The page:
Latin teacher of the Sagrado Corazaón de Jesús School in San Jerónimo Street, now Castillejos Square in Granada. There, Federico García Lorca and his brother Francisco prepared all their high school studies while attending the General and Technical College as official students. The director, Joaquín Alemán, was a relative of Vicenta Lorca. Manuel Consuegra appears with his full name in Doña Rosita the Spinster. He was one of the strange pleiad of teachers who enchanted the García Lorca brothers when, recently arrived in Granada from Asquerosa (Disgusting), they began their studies. They were so impressed by the teaching staff that Francisco devoted an extensive chapter to them in his book of memoirs Federico and his World and his brother immortalized them by turning them into literary characters. Manuel Consuegra was the teacher who identified Federico when he enrolled as a free student at the General and Technical College on May 15, 1909.
He was a great bullfighting fan and graded the students’ translations with bullfighting phrases, as Francisco García Lorca recalls in ‘Federico and his World’: “`Olé, that’s a chest pass’, or an `espantá’, or a `goyetazo’, depending on whether they were right or wrong.”
Consuegra had studied to become a priest in his youth but finally opted for Latin. He was a great bullfighting fan and graded the students’ translations with bullfighting phrases, as Francisco García Lorca recalls in Federico and his World: “`Olé, that’s a chest pass’, or an `espantá’, or a `goyetazo’, depending on whether they were right or wrong”.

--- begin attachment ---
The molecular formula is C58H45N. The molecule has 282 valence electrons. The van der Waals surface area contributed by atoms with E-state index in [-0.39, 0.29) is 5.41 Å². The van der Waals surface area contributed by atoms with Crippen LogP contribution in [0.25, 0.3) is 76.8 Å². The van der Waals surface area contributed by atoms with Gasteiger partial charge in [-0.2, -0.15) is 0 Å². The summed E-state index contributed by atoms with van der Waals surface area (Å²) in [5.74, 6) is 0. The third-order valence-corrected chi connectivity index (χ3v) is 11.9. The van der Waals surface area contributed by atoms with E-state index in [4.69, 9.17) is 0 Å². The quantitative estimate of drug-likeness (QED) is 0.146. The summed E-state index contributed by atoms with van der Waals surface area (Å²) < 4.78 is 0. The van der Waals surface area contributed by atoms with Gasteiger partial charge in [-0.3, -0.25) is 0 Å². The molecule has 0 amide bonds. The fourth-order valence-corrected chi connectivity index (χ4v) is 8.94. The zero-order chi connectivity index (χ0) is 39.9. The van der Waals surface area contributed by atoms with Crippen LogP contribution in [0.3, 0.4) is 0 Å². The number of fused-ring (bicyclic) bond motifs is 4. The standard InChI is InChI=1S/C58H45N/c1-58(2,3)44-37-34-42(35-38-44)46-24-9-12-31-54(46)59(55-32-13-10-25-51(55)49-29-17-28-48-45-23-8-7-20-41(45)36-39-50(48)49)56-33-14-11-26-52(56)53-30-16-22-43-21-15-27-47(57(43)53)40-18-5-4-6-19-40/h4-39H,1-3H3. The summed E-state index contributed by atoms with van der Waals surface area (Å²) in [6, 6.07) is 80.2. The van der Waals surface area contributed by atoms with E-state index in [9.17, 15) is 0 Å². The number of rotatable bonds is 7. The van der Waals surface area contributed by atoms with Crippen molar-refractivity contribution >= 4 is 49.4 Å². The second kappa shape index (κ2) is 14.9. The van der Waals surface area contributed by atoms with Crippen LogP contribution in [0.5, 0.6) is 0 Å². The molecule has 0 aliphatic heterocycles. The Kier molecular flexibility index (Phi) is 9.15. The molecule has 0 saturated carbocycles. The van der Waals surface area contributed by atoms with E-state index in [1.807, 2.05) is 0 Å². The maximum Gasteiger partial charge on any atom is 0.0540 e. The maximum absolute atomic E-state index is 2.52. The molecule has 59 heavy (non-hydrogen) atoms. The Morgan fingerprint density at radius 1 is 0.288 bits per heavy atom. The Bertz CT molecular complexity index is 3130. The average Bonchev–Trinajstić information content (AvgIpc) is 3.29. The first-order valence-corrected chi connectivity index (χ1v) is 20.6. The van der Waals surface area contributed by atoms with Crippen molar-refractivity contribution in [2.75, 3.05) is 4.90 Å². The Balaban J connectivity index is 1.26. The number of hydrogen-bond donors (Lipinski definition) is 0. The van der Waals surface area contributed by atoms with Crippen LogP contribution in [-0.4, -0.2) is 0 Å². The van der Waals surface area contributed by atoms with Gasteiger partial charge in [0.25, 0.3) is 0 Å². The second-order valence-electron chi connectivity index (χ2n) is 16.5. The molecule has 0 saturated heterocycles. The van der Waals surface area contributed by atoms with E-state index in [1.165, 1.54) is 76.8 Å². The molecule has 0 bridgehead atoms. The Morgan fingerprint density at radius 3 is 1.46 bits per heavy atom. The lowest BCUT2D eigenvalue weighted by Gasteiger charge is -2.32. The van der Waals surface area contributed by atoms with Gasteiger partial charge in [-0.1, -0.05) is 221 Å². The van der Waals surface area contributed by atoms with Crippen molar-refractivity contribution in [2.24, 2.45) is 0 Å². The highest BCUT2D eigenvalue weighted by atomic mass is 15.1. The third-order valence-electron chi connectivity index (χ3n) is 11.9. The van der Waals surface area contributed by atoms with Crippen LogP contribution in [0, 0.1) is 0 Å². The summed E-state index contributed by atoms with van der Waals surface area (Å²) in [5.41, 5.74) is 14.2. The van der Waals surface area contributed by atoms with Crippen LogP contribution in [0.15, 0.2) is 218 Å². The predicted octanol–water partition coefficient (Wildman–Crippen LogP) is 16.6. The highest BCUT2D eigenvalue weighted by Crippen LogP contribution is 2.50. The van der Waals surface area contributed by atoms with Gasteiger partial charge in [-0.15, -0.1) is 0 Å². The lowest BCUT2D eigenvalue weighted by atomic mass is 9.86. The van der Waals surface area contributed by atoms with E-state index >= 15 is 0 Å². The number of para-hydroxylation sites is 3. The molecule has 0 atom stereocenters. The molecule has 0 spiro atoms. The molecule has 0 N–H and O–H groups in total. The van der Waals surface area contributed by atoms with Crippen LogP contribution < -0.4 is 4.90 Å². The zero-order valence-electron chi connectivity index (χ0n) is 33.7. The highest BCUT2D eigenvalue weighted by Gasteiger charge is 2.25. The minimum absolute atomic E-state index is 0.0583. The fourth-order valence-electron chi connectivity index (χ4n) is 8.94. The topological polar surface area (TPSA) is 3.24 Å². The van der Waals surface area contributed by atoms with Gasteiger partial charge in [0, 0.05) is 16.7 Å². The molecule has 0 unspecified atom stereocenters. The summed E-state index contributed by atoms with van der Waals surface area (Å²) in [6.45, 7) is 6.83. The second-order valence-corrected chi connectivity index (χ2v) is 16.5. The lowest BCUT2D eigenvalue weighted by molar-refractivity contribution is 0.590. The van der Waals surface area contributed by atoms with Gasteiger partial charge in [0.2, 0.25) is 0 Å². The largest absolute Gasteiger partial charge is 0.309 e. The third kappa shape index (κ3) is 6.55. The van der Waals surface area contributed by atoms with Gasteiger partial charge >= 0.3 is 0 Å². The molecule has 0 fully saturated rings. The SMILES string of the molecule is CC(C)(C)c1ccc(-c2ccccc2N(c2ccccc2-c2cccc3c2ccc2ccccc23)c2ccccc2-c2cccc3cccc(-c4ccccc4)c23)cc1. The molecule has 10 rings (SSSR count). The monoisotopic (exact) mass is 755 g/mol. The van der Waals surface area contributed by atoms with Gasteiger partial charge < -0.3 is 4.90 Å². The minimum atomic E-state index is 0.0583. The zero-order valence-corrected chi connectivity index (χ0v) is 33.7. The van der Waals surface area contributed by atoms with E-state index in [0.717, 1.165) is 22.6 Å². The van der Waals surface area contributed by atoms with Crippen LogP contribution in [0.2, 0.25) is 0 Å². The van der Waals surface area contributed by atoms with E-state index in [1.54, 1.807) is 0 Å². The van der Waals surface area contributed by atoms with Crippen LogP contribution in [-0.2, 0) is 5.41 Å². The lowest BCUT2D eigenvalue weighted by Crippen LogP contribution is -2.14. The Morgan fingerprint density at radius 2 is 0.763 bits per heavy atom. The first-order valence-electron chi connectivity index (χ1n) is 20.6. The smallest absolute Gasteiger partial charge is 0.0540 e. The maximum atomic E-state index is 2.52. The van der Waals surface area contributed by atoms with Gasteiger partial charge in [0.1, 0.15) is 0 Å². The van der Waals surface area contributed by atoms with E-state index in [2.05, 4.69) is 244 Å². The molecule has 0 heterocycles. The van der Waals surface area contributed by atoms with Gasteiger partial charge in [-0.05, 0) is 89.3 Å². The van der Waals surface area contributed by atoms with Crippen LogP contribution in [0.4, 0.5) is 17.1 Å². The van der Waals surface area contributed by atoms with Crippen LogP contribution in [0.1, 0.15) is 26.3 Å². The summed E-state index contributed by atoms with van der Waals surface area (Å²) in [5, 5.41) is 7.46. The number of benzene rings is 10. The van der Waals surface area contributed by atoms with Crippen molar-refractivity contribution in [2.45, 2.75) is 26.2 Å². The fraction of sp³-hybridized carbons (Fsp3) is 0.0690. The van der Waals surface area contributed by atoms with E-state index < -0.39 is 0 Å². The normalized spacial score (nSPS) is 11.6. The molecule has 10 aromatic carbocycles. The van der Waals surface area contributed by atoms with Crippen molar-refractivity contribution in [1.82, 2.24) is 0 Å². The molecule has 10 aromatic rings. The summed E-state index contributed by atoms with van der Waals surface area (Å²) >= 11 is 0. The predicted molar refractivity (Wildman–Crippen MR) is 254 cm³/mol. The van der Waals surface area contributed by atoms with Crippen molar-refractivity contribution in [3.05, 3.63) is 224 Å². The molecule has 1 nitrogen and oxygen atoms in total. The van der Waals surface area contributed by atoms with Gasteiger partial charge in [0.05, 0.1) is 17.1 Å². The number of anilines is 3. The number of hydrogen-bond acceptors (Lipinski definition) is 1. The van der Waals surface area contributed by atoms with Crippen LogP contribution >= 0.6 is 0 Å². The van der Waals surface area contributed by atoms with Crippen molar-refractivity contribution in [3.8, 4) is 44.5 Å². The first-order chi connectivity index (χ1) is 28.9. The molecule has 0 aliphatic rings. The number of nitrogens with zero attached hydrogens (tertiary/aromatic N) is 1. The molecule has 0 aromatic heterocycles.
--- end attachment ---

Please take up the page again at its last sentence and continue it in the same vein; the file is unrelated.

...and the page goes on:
Francisco remembers him as a very superstitious guy. One day, when they were all in the school’s pigeon loft, they came up with a joke: Federico, at a certain moment, shouted “snake! “At that same instant, from one of the cages came a pitiful and high-pitched shriek and one of Uncle Joaquin’s best canaries fell as if struck down. Don Manuel, between indignant and fearful, never tired of repeating to Federico, who remained mute: ‘Do you see them, boy, do you see them? I have not been able to explain the unique parallel, but I believe that Federico’s attitude towards superstitions dates back to that time: he said he did not believe in them but, ironically, he said that they had to be respected”, says Francisco.
Federico, in Doña Rosita, makes Martín Scheroff, another of the teachers of the Sagrado Corazón School turned into a theatrical character, say: “Every day I enter the school trembling, waiting for what they are going to do to me, although, as I say, they respect my misfortune. A while ago they had a huge scandal, because Mr. Consuegra, who explains Latin admirably, had found cat excrement on his class list“.